Policy insiders are concerned that China's ambitious reform agenda is being sidelined by a focus on stimulus to meet the government's growth target, delaying the planned overhaul of the world's second-largest economy.
The government unveiled plans for some of the most comprehensive reforms in nearly 30 years last November, but since then has only made incremental changes as a rapid slowdown in the economy dominated policymaking in the first half of 2014.
Sources at government think-tanks involved in policy discussions said enough had been done to support growth, and now expected to see some progress on economic reforms.
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"On policy, we don't need to prescribe a strong medicine," said Xu Hongcai, senior economist at China Centre for International Economic Exchanges, a well-connected think-tank in Beijing.
"It's time to push reforms."
Potential measures in coming months include reforming the fiscal system to deal with massive local government debts, a long-awaited deposit insurance system to pave the way for freeing up bank deposit rates, and overhauling state giants.
"Reforms are likely to quicken in the second half," said an influential economist at the cabinet's think-tank, Development Research Centre.
"The possibility of rolling out reforms will be bigger as detailed plans are being finalized," said the economist, who spoke on condition of anonymity.
President Xi Jinping is heading a leadership team that oversees drafting of detailed reform plans by different agencies, sources said.
The government usually solicits views and proposals from top think-tanks before making key policy decisions.
Data last week showed the world's second-largest economy grew an annual 7.5 percent in the second quarter, recovering from an 18-month low of 7.4 percent in the first quarter to deliver a dividend on three months of government stimulus.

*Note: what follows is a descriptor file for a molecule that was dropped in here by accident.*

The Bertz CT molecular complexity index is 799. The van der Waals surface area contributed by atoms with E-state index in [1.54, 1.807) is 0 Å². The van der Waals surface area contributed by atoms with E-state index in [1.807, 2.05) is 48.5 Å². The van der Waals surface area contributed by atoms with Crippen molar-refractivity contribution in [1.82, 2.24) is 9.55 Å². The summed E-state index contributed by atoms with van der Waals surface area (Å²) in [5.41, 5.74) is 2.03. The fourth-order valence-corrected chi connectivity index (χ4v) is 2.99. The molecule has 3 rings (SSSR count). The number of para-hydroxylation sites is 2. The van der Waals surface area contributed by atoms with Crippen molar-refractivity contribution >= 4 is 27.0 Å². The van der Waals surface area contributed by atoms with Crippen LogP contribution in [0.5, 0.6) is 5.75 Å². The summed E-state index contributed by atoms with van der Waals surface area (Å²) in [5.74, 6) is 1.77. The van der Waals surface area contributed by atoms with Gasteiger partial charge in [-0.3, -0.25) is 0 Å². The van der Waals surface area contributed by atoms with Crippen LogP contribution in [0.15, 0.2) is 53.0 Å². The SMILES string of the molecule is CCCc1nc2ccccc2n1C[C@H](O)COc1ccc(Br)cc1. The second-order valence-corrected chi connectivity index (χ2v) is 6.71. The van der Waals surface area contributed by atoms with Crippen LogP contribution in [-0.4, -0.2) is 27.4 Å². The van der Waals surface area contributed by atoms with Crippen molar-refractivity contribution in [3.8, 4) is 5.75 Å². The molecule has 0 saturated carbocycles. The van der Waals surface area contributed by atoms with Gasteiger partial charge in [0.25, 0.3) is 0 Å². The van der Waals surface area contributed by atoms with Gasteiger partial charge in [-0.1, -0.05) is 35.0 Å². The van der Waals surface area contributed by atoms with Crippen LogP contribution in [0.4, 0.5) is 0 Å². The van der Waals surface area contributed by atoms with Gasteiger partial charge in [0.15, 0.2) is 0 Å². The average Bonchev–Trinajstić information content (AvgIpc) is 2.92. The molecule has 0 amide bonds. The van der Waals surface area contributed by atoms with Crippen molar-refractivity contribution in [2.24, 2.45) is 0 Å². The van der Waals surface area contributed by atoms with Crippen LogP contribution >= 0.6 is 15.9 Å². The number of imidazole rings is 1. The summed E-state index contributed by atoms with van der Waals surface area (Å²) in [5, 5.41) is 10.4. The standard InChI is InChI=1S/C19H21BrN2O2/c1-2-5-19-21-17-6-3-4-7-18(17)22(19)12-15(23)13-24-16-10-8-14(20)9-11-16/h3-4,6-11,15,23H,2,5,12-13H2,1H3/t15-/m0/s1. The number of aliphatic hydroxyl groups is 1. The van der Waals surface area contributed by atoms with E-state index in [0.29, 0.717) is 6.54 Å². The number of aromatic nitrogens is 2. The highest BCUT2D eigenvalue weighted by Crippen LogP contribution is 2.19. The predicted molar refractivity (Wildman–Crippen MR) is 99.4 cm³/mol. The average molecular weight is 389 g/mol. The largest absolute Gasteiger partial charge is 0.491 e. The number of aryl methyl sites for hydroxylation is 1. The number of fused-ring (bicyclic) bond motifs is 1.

"It seems highly likely that GDP growth will pick up further. However, the concern is that, in the absence of market-determined prices and amid an overleveraged economy with weakening productivity, policy easing will again misallocate resources," Rob Subbaraman, chief Asia economist at Nomura, said in a note.
Stimulus measures have included reducing the amount of cash some banks have to hold as reserves, quicker spending by local governments and accelerating the construction of railways and public housing.
Though officials describe such measures as fine-tuning, Beijing has steadily broadened the scope and depth of its assistance, as indicated by a surge in bank lending.
"The pace of reforms this year has been slow. We should be vigilant about the risk of reforms being delayed," said another government economist who declined to be named.
The fallout of the 4 trillion yuan ($645 billion) stimulus during the 2008-09 global financial crisis shows the risk of putting off reform. While China got through the crisis largely unscathed, the stimulus created conditions for local governments to build massive debts and sent property prices rocketing.
More wiggle room
Premier Li Keqiang said last week that growth of slightly less than a target of 7.5 percent would be acceptable as long it led to new jobs and higher wages, softening his tone from earlier that the rate was the minimum level.
Li's comments signaled the government is more comfortable with the economy and intends to push reforms, analysts say.
Some government economists have suggested that Beijing could lower its growth target to around 7 percent in 2015 to help create more room to pursue structural changes.
The piecemeal changes this year include red-tape cuts, administrative deregulation, tax and fee cuts for businesses, opening up some sheltered sectors to private firms, and a pilot financial reform scheme in Shanghai.
"The government's stimulus policy is strong enough now, but reforms that enhance the internal impetus of the economy still lag," said Zhang Bin, senior economist at the Chinese Academy of Social Sciences, a top government think-tank in Beijing.
Central governor Zhou Xiaochuan has pledged to free up interest rates within two years, but analysts see signs of caution given that could lead to higher borrowing costs.
The cabinet has recently approved detailed plans on fiscal reforms, which are vital for reducing the need for local governments to borrow heavily.
And China has ordered six state-owned companies to start revamping their operations as part of reforms to let private capital play a bigger role in the state sector.
"It's unrealistic to expect big changes to take place overnight," said a senior executive at a private electric equipment maker in the coastal province of Zhejiang, who did not want to be identified.
"After all, there are still so many problems in our economy that need to be addressed and of course it will take time."